Back to 2018_10_03_CIE_opinion_nobel_fisica
Diego Maza Ozcoidi, Professor of department of Physics and Applied Mathematics of the University of Navarra
It was 1987 when my professor of "Applications of Laser Physics" at the National University of San Luis (Argentina) was updating us on some of the advances he had heard about at congress. award Among them was a technique for "trapping" atoms -which eventually led to its author, Steven Chu, sharing the 1997 Nobel Prize in Physics-. Twenty-one years later, his "spin-off" (to use a language in keeping with the times), the work of his disciple Arthur Ashkin, has once again made history by winning the Nobel Prize yesterday.
Almost simultaneously with the classes taught by my dear teacher, Ashkin was fine-tuning his "optical tweezers", a device for which he now shares the top prize award of science with two other researchers.
The relevance of finding is not so much due to its novelty -which is also new- as to the great issue of inventions and applications that have been derived from it. The possibility of manipulating objects on a molecular scale -such as DNA strands- has opened up innumerable avenues of research, most of which are only recently producing their first results.
In that subject (which I miss even more today) we also discussed the first steps of nonlinear physics. Specifically, on nonlinear optics. This immense field - which has led Ashkin to share the Nobel Prize with Gérard Mourou and Donna Strickland - already promised endless possibilities. Among them, some have become reality, such as the generation of high-intensity light pulses for very precise measurements on a universal scale.
This finding sounds impressive, and indeed it is. However, the principles on which it rests were previously known to the academic community. What happened is that thanks to the ingenuity of Mourou and Strickland, the abstract ideas became a manageable reality at laboratory, upon which to explore new frontiers of knowledge.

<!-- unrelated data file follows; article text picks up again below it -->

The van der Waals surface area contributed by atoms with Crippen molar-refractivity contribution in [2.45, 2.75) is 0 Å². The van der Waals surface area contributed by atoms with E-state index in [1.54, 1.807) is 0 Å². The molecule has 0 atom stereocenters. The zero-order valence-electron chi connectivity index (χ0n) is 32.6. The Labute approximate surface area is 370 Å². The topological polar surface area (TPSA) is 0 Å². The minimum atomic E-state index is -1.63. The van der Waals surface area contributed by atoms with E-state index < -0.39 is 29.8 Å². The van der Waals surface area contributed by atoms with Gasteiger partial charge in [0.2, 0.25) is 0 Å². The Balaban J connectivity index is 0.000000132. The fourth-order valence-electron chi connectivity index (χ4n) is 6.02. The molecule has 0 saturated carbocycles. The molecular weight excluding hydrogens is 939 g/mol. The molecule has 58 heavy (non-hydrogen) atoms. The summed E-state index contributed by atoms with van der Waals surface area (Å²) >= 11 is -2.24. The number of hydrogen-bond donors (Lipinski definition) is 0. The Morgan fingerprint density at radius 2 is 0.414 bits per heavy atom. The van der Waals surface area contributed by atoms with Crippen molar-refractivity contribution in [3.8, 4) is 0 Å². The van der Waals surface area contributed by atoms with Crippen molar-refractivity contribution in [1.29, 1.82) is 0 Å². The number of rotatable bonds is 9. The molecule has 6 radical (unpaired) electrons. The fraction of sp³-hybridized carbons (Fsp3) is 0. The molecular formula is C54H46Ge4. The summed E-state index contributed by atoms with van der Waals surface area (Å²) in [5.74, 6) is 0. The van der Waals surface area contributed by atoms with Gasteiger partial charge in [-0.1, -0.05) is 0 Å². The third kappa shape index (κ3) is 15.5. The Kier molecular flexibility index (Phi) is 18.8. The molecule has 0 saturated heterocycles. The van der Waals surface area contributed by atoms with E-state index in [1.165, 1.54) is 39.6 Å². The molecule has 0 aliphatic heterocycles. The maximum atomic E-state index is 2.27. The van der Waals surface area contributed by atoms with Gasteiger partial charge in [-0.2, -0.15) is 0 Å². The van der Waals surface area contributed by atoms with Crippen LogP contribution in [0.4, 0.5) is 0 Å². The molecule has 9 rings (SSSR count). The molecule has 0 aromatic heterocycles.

In my case, I have never believed that intelligence was the patrimony of a certain color, Rh factor, religious idea and, much less, of the sex to which one belongs. So I am not going to fall into the demagogic temptation of talking about what I am sure many will talk about today (Donna Strickland is the third woman to receive the Nobel Prize in the history of these awards). I would like to take the opportunity to add a reflection staff on another truly relevant background: the development of applied physics.
It may seem obvious (at least to our "hyper-technified" West) that applied ideas are the lifeblood of the sustainable development . However, the "applications" of these ideas almost always come much later. In fact, manipulating viruses under goal - a breakthrough made possible by the 2018 Nobel Physics Laureate development - has only been achieved with the passage of decades of work, the results of which are nowhere near as appealing as the image of tweezers unraveling a DNA strand.
That is why, perhaps, this Nobel Prize in Physics honors the premises that gave meaning to award and to Alfred Nobel's own work : basic science as a substrate for applied science.